Cuban communist forces had overthrown the pro-American government in Cuba and the USSR started to aid Cuba. The US found out that Soviet missiles were being installed in Cuba. The issue was that Canada did not want to immediately comply with the US’s request to move Canadian forces to an alert status. As Soviet ships approached they finally complied, ready to defeat Soviets if they attacked. This made an already unstable relationship with the US Kennedy government even more unstable. The crisis ended on October 28 when the USSR removed the missiles from Cuba.
38. What was the Quiet Revolution? Identify the premier of Quebec who instigated it, and describe some of the major changes in the province at this time.
In 1960, Quebec voted for Liberal Jean Lesage to begin a rapid reform in the province. In the sixties, Quebeckers challenged social and cultural traditions, political authorities, and the importance of religion and agriculture. Many began to call themselves Quebecois instead of Canadiens; while they wanted to stay in Canada they demanded a new, equal partnership as a founding nation of Canada. Major changes included:
– Secularization and Modernism: people moved away from Church and agriculture to the

– – Lower marriage rates and lower birth rate


39. What two superpowers engaged in the Cold War? On whose side was Canada?

The US and USSR engaged in the Cold War. Canada was on the US side.

40. Discuss the threat of nuclear war and its effect on civilian in Canada (duck and cover drills, bomb shelters, mutually assured destruction).
41. Describe Canada’s role in the following as they apply to the Cold War: Bomarc Missiles, NATO.

– Bomarc Missiles – Canada accepted nuclear missiles while under the Liberal government – NATO – Canada was a founding nation in NATO and convinced the US to join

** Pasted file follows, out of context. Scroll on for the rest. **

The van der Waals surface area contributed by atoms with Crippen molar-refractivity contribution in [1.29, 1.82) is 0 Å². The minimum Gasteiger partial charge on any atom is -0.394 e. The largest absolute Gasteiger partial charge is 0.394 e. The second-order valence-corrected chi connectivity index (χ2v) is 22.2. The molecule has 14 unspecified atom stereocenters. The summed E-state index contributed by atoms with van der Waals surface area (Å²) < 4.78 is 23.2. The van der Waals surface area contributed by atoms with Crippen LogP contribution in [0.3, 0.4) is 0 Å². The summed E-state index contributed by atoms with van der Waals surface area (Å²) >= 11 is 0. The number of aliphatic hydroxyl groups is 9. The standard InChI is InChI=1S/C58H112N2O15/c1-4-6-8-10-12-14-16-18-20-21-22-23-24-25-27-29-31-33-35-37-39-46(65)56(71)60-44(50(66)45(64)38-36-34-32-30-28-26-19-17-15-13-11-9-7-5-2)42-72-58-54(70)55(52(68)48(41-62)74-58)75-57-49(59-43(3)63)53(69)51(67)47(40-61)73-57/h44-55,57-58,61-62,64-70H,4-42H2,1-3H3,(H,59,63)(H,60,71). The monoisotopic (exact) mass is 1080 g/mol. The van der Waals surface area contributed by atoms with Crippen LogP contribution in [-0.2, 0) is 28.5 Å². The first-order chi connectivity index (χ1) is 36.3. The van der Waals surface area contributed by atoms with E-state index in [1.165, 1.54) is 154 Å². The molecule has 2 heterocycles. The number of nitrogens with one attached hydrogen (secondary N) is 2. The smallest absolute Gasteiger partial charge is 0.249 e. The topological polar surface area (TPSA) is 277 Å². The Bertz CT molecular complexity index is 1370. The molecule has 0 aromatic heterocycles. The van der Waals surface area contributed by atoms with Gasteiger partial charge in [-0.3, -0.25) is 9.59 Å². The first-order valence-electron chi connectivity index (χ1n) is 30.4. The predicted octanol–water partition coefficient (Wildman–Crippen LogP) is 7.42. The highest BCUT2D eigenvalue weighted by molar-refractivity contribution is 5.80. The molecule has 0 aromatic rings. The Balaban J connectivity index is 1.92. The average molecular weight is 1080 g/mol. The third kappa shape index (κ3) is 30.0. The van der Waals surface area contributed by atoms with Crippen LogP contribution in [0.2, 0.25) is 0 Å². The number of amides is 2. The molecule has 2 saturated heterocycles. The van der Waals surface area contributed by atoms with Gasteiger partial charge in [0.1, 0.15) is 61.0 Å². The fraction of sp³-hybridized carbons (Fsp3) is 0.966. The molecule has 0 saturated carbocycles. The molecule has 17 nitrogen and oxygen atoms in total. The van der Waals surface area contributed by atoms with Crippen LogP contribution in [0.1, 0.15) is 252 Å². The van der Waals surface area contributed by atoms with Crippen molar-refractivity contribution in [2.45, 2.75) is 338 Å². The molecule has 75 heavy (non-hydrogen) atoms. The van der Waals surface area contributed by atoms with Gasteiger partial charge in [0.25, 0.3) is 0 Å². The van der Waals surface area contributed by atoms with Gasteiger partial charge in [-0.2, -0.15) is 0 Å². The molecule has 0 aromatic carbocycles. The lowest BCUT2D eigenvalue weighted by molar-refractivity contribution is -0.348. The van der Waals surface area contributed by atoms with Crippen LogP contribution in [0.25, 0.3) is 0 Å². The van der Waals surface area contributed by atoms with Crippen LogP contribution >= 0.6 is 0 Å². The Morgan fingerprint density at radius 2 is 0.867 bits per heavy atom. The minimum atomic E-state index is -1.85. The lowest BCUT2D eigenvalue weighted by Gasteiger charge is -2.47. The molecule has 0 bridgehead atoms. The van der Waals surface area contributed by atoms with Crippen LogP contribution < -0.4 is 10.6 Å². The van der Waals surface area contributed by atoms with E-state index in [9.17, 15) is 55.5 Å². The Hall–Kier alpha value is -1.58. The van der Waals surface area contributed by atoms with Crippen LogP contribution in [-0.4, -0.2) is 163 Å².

Educational Reform and Investment: At the time, English Canadians held the highest rank jobs in the province while the Quebecois had lower ranks; the Liberals changed this such that the Quebecois would “masters in our own house”


Education was placed in provincial control, an emphasis was placed on business and science, applied and practical studies
More Quebecois than ever began completing elementary school and going to university

Political Reorganization: Province took control of health care and utilities (Hydro-Quebec) – John Lesage pressed for “special status” for Quebec, feeling they needed more powers


to protect its language and culture

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42. Who became Prime Minister in 1968?

Pierre Elliot Trudeau


43. What was the FLQ crisis? be able to explain the goals of the FLQ, their actions in the 1970, and the government response (including the use of the War Measures Act).
The Front de Liberation de Quebec was created in 1963 with the goal of achieving independence for Quebec by any means necessary. They believed that “The dignity of the Quebec people demands independence… independence is only possible through social revolution…”

– October 5th, 1970: FLQ kidnapped British diplomat James Cross, demanding $500 000 in gold, a passage abroad, for their manifesto to be read on the radio and 23 FLQ members to be released from jail — the government refused
– October 10th, 1970: Quebec vice premier Pierre Laporte is kidnapped

– Quebec asked Ottawa for help; PM Trudeau evokes the War Measures Act – October 17th, 1970: Pierre Laporte found dead in the trunk of a car
– FLQ leaders were caught, tried and convicted; FLQ dissolves
– Violent separation has since subsided, more political means are adopted !

44. What issue led to feelings of resentment in Alberta in the 1970s? (Trudeau’s National Energy Program, Energy Crisis)
– Energy Crisis: high oil prices and substantially decreased oil supply
– NEP – (1) security and supply and ultimate independence from the world market, (2) the

opportunity for all Canadians to participate in the energy industry (particularly oil and gas)